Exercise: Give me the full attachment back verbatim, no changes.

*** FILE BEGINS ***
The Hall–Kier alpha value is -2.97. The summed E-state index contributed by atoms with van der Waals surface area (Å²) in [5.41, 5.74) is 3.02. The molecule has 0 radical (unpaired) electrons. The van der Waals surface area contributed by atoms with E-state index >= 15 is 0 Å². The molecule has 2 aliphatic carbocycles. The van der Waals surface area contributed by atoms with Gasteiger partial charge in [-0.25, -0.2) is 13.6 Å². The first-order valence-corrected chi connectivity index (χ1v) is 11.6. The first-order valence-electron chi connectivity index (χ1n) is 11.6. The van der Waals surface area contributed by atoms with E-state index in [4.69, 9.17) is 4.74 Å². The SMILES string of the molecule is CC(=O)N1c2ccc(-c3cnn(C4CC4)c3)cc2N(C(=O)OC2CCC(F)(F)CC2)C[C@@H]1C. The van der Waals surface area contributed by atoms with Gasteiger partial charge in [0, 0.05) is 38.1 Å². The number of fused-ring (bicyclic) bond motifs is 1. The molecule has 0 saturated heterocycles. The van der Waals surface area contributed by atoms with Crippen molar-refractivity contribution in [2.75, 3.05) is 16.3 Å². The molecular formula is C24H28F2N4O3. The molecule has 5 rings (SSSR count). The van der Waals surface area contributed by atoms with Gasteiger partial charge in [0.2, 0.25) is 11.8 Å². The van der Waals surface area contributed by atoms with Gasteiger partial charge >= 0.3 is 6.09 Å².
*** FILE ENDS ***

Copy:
The Hall–Kier alpha value is -2.97. The summed E-state index contributed by atoms with van der Waals surface area (Å²) in [5.41, 5.74) is 3.02. The molecule has 0 radical (unpaired) electrons. The van der Waals surface area contributed by atoms with E-state index >= 15 is 0 Å². The molecule has 2 aliphatic carbocycles. The van der Waals surface area contributed by atoms with Gasteiger partial charge in [-0.25, -0.2) is 13.6 Å². The first-order valence-corrected chi connectivity index (χ1v) is 11.6. The first-order valence-electron chi connectivity index (χ1n) is 11.6. The van der Waals surface area contributed by atoms with E-state index in [4.69, 9.17) is 4.74 Å². The SMILES string of the molecule is CC(=O)N1c2ccc(-c3cnn(C4CC4)c3)cc2N(C(=O)OC2CCC(F)(F)CC2)C[C@@H]1C. The van der Waals surface area contributed by atoms with Gasteiger partial charge in [0, 0.05) is 38.1 Å². The number of fused-ring (bicyclic) bond motifs is 1. The molecule has 0 saturated heterocycles. The van der Waals surface area contributed by atoms with Crippen molar-refractivity contribution in [2.75, 3.05) is 16.3 Å². The molecular formula is C24H28F2N4O3. The molecule has 5 rings (SSSR count). The van der Waals surface area contributed by atoms with Gasteiger partial charge in [0.2, 0.25) is 11.8 Å². The van der Waals surface area contributed by atoms with Gasteiger partial charge >= 0.3 is 6.09 Å².